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Beipu uprising

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The Beipu Incident Chinese: 北埔事件, or the Beipu Uprising, in 1907 was the first instance of an armed local uprising against the Japanese rule of the island of Taiwan In response to oppression of the local population by the Japanese authorities, a group of insurgents from the Hakka and Saisiyat indigenous groups in Hokuho, Shinchiku Chō modern-day Beipu, Hsinchu County, attacked Japanese officials and their families In retaliation, Japanese military and police killed more than 100 Hakka people The local uprising was the first of its kind in Taiwan under Japanese rule, and led to others over the following years


  • 1 Background
  • 2 Incident
  • 3 Significance
  • 4 See also
  • 5 References


Following the signing of the Treaty of Shimonoseki in 1895 between the Empire of Japan and Qing Empire of China, Taiwan was ceded to Japan in perpetuity, along with the Penghu Islands1 The Japanese rule saw Taiwan take large strides towards modernization, as they oversaw improvements to the island’s infrastructure, economy, and health and education systems2 Despite this, much of the population still suffered hardships, and there were regular partisan disturbances against Japanese installations3 These guerrilla raids often resulted in Japanese reprisals which tended to be more brutal than the initial attack, such as the 1896 ‘Yun-lin massacre', which resulted in 6,000 Taiwanese deaths4 Although the situation improved under Goto Shinpei, these disturbances still continued under Sakuma Samata, who succeeded Goto in 19055

As part of the push for modernisation under Japanese rule, Beipu prospered due to its nearby coal mines6 The town of Beipu was predominantly made up of members of the Hakka indigenous group, while people of the Saisiyat ethnic group also lived in the area7 As Taiwanese aborigines, rather than Han Chinese, these groups were viewed as barbarians and were particularly likely to face oppression from Japanese rule,8 especially under Sakuma Samata’s term as governor-general9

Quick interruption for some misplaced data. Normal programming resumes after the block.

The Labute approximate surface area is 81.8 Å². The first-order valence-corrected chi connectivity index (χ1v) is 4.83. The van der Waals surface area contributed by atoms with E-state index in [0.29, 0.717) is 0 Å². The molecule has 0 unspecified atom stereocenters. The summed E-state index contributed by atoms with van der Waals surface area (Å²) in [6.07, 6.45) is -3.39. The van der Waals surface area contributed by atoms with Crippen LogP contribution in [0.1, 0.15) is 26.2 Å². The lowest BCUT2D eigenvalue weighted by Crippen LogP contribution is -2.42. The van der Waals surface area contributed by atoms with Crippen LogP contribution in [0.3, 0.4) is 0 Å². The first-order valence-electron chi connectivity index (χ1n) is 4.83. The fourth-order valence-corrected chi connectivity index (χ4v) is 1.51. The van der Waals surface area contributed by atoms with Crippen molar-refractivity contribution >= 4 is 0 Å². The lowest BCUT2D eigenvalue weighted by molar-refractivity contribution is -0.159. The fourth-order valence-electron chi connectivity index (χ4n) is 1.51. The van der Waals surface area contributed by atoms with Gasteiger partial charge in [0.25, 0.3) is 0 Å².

In response to what was perceived as Japanese oppression, Tsai Ching-lin 蔡清琳 organised a group of insurgents in November 1907 The group, consisting mainly of Hakka with the support of the local Saisiyat aboriginal tribes, seized a collection of weapons in Beipu Township on 14 November The following day, the insurgents killed 57 Japanese officers and their family members As retribution, Japanese authorities killed more than 100 Hakka over the following days, the majority of which were young males from Neitaping 內大坪, a small village in the area10


The Beipu Incident was the first incident of its kind against the Japanese rule in Taiwan Although other disturbances had occurred since the takeover in 1895, this was the first of a series of local uprisings which flared up quickly, and marked a new phase in armed Taiwanese resistance11 Following Beipu, other similar uprisings such as the Tapani incident in 1915 and the Wushe Incident in 1930 occurred, the latter of which ultimately led to a change in approach to Japanese dealings with the aboriginal tribes of Taiwan12

See alsoedit

  • Taiwan under Japanese rule
  • Tapani incident
  • Wushe Incident


  1. ^ Roy, Denny 2003 Taiwan: A Political History Ithaca: Cornell University Press p 34 ISBN 9780801488054 
  2. ^ Lam, Peng-Er January 2004 "Japan-Taiwan Relations: Between Affinity and Reality" Asian Affairs: An American Review 30 4: 251 doi:103200/AAFS304249-267 
  3. ^ Lamley, Harry J 2007 "Taiwan Under Japanese Rule, 1895-1945: The Vicissitudes of Colonialism" In Rubinstein, Murry A Taiwan: A New History expanded ed New York: ME Sharpe pp 202–211 ISBN 9780765614940 
  4. ^ Lamley 2007, p 207
  5. ^ Lamley 2007, pp 207–211
  6. ^ Dawson, Phil, "Visiting Taiwan – Experiencing Hakka Culture in Beipu" http://phildawsonorg/2010/10/17/experiencing-hakka-culture-in-beipu/, accessed 5 October 2011
  7. ^ The China Post, “Beipu Offers Glimpse into Hard-fought Hakka way of Life” http://wwwchinapostcomtw/travel/2004/08/23/51788/Beipu-offershtm, accessed 4 October 2011
  8. ^ Ching, L 1 December 2000 "Savage Construction and Civility Making: The Musha Incident and Aboriginal Representations in Colonial Taiwan" positions: east asia cultures critique 8 3: 800 doi:101215/10679847-8-3-795 
  9. ^ Roy 2003, pp 39–40
  10. ^ Yang Ching-ting 28 Nov 2007 "Time to recall the Beipu Uprising" Taipei Times p 8 Retrieved 9 Aug 2016 
  11. ^ Lamley, “Taiwan Under Japanese Rule, 1895–1945: The Vicissitudes of Colonialism", p 211
  12. ^ Ching 2000, pp 797–799

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